The principal purpose of the Canal du Nivernais today is to play host to French barge cruises, transporting guests through the charming scenery of the region. Like most made-made waterways, however, the Canal du Nivernais was created amidst the hustle and bustle of trade and commerce. Its impressive feats of engineering were put in place to ensure the fastest and most convenient way of transporting goods into Franceâ€™s capital.
Keeping the Flame Alive
If youâ€™d attempted a French barge cruise a couple of hundred years ago you would have been in for a nasty shock. The waterways of France were places of work for many of the countryâ€™s citizens. The Canal du Nivernais was first constructed so that firewood could be transported all the way from the forests of Morvan to Paris. Before the construction of this waterway, logs were simply floated down the River Yonne using a system called flottage du bois. This term refers to the technique of floating all kinds of wood along a river which runs close to where the trees are felled. There was no standard method for this dangerous system, where a huge number of floating logs were guided by downstream.
In order to increase the amount of firewood that could reach Paris, a project was started to extend the â€˜floatableâ€™ sections of the River Yonne. This entailed clearing a small channel below the hills of La Collancelle. The work was taking place at the end of the eighteenth century and into the nineteenth; during this period in France, canal building was very popular and soon this small project turned into a 60-year, canal-building enterprise. Between the years 1784 and 1841 a fully navigable canal was created along the firewood route.
Au Revoir to Flottage
Those involved in the creation of the canal were certainly far-sighted as, forty years after it was completed, the practice of conveying wood via flottage was banned in France. Thanks to the Canal du Nivernais, this region of Burgundy continued to profit from trading in timber for many decades. Of course, many other goods were also carried down the channel such as stone, charcoal and (most importantly!) wine.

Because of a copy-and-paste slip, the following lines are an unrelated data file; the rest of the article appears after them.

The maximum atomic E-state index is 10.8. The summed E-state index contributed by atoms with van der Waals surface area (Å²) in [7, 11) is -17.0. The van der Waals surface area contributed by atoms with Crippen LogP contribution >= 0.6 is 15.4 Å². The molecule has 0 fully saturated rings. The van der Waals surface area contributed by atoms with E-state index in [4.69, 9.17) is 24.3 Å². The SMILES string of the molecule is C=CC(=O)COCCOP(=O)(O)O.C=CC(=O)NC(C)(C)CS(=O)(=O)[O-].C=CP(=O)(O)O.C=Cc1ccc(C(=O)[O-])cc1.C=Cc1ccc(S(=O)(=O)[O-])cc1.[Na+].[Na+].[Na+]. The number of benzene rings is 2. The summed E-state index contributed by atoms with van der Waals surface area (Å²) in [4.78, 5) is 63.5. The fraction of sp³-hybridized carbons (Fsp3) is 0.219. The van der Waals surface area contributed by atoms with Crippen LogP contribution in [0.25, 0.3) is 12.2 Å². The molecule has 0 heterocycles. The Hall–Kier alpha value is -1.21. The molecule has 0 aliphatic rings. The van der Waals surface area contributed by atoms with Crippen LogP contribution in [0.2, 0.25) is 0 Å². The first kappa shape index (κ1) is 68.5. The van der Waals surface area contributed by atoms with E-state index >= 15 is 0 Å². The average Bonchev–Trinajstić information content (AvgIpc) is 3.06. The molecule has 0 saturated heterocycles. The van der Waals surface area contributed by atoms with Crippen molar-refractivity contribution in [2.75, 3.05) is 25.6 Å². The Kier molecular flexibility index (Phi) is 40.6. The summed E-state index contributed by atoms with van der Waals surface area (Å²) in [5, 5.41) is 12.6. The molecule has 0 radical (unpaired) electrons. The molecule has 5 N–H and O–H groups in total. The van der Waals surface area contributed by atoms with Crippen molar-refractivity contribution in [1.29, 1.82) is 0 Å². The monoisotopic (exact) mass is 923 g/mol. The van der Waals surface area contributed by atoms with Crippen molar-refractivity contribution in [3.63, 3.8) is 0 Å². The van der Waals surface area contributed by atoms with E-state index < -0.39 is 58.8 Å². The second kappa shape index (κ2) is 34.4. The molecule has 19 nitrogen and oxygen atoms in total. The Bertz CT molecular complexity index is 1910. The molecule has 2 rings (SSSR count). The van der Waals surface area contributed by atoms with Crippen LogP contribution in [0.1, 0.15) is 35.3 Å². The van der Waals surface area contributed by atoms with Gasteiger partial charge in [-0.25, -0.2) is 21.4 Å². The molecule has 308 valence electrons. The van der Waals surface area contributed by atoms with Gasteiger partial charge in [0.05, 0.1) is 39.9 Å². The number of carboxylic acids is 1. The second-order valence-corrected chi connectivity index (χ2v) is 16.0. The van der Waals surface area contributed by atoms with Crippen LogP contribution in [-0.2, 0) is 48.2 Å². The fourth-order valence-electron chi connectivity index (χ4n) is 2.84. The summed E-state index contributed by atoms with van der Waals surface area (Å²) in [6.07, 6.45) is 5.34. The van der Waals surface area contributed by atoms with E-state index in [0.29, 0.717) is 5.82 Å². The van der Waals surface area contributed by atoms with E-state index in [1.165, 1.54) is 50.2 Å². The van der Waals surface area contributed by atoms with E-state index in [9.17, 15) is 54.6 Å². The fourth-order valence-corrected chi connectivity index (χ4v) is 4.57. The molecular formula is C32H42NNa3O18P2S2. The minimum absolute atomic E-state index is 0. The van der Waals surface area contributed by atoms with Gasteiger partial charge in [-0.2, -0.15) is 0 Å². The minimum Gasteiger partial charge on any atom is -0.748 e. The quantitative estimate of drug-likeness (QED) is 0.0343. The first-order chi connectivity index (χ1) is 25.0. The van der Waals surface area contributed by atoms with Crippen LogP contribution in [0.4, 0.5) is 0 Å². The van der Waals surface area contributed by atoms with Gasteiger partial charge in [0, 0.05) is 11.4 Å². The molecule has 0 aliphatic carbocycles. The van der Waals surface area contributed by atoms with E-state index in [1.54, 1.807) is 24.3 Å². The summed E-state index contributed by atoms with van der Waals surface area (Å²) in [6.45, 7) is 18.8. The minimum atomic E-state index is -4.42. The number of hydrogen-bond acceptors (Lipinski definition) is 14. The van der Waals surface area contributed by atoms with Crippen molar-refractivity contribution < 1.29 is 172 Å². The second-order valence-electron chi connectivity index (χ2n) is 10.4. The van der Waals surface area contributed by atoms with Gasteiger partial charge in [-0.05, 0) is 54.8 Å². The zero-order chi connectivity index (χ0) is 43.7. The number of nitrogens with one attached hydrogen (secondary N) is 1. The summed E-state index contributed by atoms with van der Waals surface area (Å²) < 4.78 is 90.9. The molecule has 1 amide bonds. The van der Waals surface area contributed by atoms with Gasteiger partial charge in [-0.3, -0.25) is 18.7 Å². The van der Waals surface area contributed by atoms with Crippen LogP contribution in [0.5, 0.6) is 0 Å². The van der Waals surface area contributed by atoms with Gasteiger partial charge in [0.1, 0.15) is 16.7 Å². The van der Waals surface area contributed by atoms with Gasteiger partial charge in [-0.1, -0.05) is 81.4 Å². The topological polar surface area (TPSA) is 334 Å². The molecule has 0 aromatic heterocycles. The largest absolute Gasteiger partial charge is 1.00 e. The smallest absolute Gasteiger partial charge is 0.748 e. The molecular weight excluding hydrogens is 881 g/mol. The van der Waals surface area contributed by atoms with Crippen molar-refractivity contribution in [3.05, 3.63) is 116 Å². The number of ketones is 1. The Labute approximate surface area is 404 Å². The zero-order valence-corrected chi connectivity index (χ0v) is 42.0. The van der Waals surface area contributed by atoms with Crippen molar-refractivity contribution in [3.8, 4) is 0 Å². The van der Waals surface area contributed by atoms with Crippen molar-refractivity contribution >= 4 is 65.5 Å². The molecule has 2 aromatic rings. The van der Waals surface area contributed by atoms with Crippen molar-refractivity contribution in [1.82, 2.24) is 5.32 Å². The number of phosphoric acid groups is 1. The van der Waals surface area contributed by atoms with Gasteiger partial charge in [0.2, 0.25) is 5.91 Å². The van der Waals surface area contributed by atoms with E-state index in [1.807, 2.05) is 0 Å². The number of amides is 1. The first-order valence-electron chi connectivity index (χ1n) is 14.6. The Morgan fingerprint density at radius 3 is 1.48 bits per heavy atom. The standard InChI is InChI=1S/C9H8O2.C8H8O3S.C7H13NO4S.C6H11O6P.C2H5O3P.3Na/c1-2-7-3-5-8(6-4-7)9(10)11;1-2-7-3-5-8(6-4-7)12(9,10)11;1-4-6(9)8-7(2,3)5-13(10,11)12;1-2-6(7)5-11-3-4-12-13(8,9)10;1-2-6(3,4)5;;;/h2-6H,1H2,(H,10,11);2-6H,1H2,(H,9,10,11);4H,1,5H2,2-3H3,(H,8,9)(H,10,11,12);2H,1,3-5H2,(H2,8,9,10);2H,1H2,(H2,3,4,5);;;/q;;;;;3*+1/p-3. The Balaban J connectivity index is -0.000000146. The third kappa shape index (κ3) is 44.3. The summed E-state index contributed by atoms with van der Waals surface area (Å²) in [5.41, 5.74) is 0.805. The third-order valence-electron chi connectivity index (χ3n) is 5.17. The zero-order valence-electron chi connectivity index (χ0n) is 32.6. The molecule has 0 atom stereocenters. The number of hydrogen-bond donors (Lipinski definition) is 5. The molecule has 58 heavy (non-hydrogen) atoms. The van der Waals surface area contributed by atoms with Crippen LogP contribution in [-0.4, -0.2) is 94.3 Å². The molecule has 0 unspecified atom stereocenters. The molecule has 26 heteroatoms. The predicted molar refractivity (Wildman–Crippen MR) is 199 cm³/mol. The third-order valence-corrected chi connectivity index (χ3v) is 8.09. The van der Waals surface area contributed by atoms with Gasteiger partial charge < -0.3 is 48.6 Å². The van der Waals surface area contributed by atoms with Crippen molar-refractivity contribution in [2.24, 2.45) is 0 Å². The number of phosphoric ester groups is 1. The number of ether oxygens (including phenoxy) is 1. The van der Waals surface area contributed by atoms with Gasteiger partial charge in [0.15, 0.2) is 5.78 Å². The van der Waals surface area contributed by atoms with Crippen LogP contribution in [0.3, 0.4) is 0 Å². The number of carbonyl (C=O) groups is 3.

The Canal du Nivernais Au jour dâ€™Hui
With better roads and other methods of transporting goods, a journey down the Canal du Nivernais today is much more peaceful and relaxing than it would have been in its heyday. Today on a French barge cruise your eye is more likely to be captured by the gentle hills and green fields of Morvan and Bazois than a multitude of vessels and goods. It is difficult to imagine the world of industry and trade that once enveloped this region â€“ a must see along this route is the Romain-Rolland Museum in the medieval town of Clamecy. This museum explains the townâ€™s important role in the nineteenth-century logging industry, as well as describing the â€˜infernal descentâ€™ to Paris that the logs and their transporters made all those years ago.
Paul Newman is the Marketing and E-Systems Executive for European Waterways, the UK's most respected provider if you're looking for an all-inclusive, luxury French barge cruise or cruises in other great destinations. Part of a team of experienced barging aficionados, Paul is first in line to endorse the perks of a slow-paced barge cruise to anyone looking for a unique holiday experience.
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